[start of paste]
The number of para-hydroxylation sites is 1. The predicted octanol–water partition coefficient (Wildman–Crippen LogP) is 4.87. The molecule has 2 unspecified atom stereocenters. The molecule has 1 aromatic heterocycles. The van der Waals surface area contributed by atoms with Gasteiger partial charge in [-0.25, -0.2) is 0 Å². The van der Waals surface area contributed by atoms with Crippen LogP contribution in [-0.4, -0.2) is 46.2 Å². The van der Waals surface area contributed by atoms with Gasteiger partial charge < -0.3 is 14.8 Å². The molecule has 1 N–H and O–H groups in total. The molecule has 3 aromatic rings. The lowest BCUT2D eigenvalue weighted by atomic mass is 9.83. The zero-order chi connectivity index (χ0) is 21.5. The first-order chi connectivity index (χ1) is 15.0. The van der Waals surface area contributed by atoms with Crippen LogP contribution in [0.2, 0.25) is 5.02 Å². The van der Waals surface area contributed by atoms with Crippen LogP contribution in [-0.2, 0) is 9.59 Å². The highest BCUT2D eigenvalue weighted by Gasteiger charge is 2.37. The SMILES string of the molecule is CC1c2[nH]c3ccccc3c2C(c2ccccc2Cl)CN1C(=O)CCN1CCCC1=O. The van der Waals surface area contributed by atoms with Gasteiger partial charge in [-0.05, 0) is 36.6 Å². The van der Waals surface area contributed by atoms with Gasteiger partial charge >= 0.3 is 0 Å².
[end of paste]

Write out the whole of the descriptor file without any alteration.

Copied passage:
The number of para-hydroxylation sites is 1. The predicted octanol–water partition coefficient (Wildman–Crippen LogP) is 4.87. The molecule has 2 unspecified atom stereocenters. The molecule has 1 aromatic heterocycles. The van der Waals surface area contributed by atoms with Gasteiger partial charge in [-0.25, -0.2) is 0 Å². The van der Waals surface area contributed by atoms with Crippen LogP contribution in [-0.4, -0.2) is 46.2 Å². The van der Waals surface area contributed by atoms with Gasteiger partial charge < -0.3 is 14.8 Å². The molecule has 1 N–H and O–H groups in total. The molecule has 3 aromatic rings. The lowest BCUT2D eigenvalue weighted by atomic mass is 9.83. The zero-order chi connectivity index (χ0) is 21.5. The first-order chi connectivity index (χ1) is 15.0. The van der Waals surface area contributed by atoms with Crippen LogP contribution in [0.2, 0.25) is 5.02 Å². The van der Waals surface area contributed by atoms with Crippen LogP contribution in [-0.2, 0) is 9.59 Å². The highest BCUT2D eigenvalue weighted by Gasteiger charge is 2.37. The SMILES string of the molecule is CC1c2[nH]c3ccccc3c2C(c2ccccc2Cl)CN1C(=O)CCN1CCCC1=O. The van der Waals surface area contributed by atoms with Gasteiger partial charge in [-0.05, 0) is 36.6 Å². The van der Waals surface area contributed by atoms with Gasteiger partial charge >= 0.3 is 0 Å².